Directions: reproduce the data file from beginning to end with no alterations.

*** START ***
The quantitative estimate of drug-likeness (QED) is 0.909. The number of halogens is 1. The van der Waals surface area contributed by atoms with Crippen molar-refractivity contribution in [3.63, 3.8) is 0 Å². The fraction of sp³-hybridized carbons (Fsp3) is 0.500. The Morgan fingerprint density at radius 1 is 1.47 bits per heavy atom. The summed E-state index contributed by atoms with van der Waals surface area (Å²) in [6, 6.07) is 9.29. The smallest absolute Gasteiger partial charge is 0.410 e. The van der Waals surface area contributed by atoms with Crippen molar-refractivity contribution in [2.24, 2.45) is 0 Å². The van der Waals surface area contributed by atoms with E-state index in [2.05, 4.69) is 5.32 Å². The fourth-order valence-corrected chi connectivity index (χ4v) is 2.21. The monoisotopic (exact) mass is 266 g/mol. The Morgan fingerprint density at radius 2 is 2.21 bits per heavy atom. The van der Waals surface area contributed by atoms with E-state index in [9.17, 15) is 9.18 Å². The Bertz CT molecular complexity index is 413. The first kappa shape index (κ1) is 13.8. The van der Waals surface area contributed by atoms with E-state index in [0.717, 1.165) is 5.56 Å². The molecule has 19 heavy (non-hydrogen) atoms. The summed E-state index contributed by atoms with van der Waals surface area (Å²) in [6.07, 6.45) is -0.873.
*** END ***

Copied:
The quantitative estimate of drug-likeness (QED) is 0.909. The number of halogens is 1. The van der Waals surface area contributed by atoms with Crippen molar-refractivity contribution in [3.63, 3.8) is 0 Å². The fraction of sp³-hybridized carbons (Fsp3) is 0.500. The Morgan fingerprint density at radius 1 is 1.47 bits per heavy atom. The summed E-state index contributed by atoms with van der Waals surface area (Å²) in [6, 6.07) is 9.29. The smallest absolute Gasteiger partial charge is 0.410 e. The van der Waals surface area contributed by atoms with Crippen molar-refractivity contribution in [2.24, 2.45) is 0 Å². The van der Waals surface area contributed by atoms with E-state index in [2.05, 4.69) is 5.32 Å². The fourth-order valence-corrected chi connectivity index (χ4v) is 2.21. The monoisotopic (exact) mass is 266 g/mol. The Morgan fingerprint density at radius 2 is 2.21 bits per heavy atom. The van der Waals surface area contributed by atoms with E-state index in [9.17, 15) is 9.18 Å². The Bertz CT molecular complexity index is 413. The first kappa shape index (κ1) is 13.8. The van der Waals surface area contributed by atoms with E-state index in [0.717, 1.165) is 5.56 Å². The molecule has 19 heavy (non-hydrogen) atoms. The summed E-state index contributed by atoms with van der Waals surface area (Å²) in [6.07, 6.45) is -0.873.